Excellent and enlightening post. I usually think of the public sector as being a late adopter when it comes to new technology so it’s interesting to see the housing authority as a leader in sustainable design. It does seem strange that it took the housing authority until 2016 (and $17bn in obligations) to start working on a plan towards financial stability — I’m surprised there aren’t more checks and balances to ensure capital improvements aren’t just pushed off indefinitely (likely leading to much larger costs down the road). I would love to hear from some of the international folks in our section how public housing works in their home countries if anyone could share!
Really interesting post on the chocolate supply chain! I had no idea so much research was going into research on meteorology, GMOs, and other levers to mitigate risk to cocoa sourcing. One question I take away from this is whether Mars’ products are sustainable, even if they are produced in a sustainable way. Sugar-laced treats are key culprit in the increasing burden of cardiovascular disease and diabetes, which has led to skyrocketing healthcare costs. Although its obviously not possible to link Mars directly to these health concerns and their ultimate costs, I do question the premise of producing chocolate more sustainable if its used to make candy that leads to far greater downstream costs for consumer health…
It sounds like the inherent risk flood insurance protects against has increased and the program has not adapted to meet this changing risk (instead relying on 1970s and 1980s estimates). You say there are “no palatable options” to deal with this – which seems a little pessimistic. It seems like there’s actually quite a lot the program could do to become more viable – first, they could refuse to insure homes built in flood plains (the demand for water front property has led to homes being built in these areas) – ideally this would reduce the demand/sale-ability of these homes so developers would stop developing in flood plains. Second, they could raise premiums for those with the highest flood risk, to better cover the cost of the risk being protected against (and again, further dissuade buyers from purchasing homes in high risk areas). As you note, the first step is to update estimates so that these decisions can be made based on current data. Great post – thanks for sharing!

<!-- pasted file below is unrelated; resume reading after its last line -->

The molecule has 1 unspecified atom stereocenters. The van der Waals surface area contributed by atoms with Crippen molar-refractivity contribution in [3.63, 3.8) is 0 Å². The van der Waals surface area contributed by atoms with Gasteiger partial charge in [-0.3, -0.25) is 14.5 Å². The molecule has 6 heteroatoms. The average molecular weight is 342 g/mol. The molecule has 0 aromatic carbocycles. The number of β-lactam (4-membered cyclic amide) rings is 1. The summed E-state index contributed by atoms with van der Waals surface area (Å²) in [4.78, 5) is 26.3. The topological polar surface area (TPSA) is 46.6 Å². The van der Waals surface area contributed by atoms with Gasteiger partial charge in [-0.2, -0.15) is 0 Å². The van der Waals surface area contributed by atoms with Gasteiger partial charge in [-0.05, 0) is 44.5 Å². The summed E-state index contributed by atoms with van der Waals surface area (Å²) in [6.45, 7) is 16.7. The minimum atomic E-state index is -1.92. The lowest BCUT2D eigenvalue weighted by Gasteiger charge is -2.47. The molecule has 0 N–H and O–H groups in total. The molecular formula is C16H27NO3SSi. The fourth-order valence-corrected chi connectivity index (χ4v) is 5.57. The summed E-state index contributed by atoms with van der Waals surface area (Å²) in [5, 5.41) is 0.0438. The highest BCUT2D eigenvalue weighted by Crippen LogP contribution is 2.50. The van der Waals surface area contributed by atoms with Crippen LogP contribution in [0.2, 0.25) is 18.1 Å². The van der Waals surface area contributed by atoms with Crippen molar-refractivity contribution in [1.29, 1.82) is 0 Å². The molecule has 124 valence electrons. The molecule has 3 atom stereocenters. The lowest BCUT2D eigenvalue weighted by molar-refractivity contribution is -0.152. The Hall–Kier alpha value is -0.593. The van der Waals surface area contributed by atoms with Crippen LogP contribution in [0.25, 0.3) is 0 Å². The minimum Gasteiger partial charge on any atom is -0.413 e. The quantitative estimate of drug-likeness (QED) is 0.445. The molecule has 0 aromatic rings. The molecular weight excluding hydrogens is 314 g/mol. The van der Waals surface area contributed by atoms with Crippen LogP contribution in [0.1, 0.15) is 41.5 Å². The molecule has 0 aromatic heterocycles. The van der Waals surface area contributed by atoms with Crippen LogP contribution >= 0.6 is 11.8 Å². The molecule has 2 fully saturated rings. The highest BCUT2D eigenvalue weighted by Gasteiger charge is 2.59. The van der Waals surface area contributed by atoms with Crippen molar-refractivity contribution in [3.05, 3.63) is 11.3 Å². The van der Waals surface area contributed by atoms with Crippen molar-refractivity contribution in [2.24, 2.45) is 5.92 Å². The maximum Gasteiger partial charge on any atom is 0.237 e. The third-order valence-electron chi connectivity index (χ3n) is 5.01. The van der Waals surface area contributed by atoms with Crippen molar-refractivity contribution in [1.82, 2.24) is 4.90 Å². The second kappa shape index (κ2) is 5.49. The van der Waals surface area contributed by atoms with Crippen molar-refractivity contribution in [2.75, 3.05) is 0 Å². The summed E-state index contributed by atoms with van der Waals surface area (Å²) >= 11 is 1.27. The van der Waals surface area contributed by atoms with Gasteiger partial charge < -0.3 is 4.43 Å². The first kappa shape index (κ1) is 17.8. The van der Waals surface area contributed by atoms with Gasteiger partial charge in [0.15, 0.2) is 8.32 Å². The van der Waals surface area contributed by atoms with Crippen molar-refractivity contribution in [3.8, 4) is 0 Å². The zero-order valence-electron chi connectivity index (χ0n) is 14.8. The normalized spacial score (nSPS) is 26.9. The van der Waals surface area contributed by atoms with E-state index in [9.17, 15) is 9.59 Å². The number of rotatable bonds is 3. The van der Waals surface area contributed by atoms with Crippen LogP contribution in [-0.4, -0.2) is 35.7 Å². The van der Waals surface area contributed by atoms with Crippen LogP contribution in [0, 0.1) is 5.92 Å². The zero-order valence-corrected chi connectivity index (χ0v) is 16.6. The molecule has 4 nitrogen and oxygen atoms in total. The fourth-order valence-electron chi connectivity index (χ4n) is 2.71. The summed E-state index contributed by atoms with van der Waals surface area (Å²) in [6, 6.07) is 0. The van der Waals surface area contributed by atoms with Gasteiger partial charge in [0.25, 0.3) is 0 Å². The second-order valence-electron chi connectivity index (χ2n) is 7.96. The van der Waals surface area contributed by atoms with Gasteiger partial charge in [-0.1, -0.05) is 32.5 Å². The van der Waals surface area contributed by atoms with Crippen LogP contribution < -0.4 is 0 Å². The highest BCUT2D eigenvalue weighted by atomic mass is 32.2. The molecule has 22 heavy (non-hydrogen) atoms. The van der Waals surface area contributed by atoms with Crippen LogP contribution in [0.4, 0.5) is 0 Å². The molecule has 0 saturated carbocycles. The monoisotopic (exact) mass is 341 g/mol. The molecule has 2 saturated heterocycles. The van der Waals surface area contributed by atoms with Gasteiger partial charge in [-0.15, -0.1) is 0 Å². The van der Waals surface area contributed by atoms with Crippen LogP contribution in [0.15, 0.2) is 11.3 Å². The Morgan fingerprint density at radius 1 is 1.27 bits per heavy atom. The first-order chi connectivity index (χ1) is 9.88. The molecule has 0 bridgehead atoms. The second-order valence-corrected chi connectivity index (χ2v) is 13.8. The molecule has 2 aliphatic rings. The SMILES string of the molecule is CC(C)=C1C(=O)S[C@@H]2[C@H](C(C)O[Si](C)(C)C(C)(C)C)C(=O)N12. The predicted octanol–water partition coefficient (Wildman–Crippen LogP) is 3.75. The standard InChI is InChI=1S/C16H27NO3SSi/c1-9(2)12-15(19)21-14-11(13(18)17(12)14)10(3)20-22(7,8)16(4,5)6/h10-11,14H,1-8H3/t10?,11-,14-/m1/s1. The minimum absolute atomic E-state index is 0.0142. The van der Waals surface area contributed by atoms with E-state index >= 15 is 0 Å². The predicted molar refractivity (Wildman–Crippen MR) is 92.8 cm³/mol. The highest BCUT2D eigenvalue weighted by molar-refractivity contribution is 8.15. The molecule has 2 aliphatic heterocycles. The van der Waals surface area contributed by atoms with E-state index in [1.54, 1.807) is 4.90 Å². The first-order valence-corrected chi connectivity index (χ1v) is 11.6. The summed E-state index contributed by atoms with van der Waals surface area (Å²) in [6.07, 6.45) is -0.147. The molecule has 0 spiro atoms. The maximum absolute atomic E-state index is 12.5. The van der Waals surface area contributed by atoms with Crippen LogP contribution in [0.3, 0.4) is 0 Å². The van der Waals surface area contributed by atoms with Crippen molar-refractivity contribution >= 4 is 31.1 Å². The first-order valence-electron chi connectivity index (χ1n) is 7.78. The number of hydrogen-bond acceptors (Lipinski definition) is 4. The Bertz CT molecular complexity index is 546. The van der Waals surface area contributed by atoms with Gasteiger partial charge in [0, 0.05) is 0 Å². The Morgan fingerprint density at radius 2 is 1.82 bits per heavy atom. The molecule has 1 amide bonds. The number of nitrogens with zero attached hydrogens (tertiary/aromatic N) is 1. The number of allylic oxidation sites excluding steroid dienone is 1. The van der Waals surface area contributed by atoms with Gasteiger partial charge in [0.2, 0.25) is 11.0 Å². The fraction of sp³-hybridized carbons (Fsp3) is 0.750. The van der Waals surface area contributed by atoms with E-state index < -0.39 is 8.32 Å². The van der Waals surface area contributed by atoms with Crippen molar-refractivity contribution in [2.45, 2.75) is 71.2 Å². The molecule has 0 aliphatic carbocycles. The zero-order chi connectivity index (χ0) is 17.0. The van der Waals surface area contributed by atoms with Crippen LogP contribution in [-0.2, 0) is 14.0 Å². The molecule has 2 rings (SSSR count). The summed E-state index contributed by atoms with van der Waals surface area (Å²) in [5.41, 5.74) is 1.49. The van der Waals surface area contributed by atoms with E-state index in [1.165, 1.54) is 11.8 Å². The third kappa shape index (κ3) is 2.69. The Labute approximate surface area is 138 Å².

This is interesting (and a little scary as a coffee lover!). It’s interesting to me that coffee chains aren’t doing more to educate consumers on climate change, the way they have educated consumers on fair trade. If this is really a major issue affecting their business, it seems like it would make sense to inform, educate and invite action from consumers (for example, Starbucks has photos and maps in their stores showing their growers to educate consumers on fair trade supply chain and offers consumers the option of buying fair trade coffees at a premium price — it seems like Peet’s could do something similar for climate change). Perhaps they haven’t because of the way climate change has been politicized (unlike fair trade) and they may not want to alienate some consumers from one side of the political spectrum…
Hi Claire – great post! I recently received an Everlane catalog in the mail and noticed in large print on the back of the catalog it said “This catalog cost $0.63 to ship to you” in smaller letters below it noted that the company valued radical transparency and you could learn more at their website. I normally toss catalogs as soon as I receive them (often before I even leave the mail room), but was struck by the oddity of listing the price of the catalog on it and was interested enough to pull up their website (exactly their goal!). I think Everyone’s transparency is working – the question is is it a gimmick or a real opportunity to improve the supply chain for fast fashion?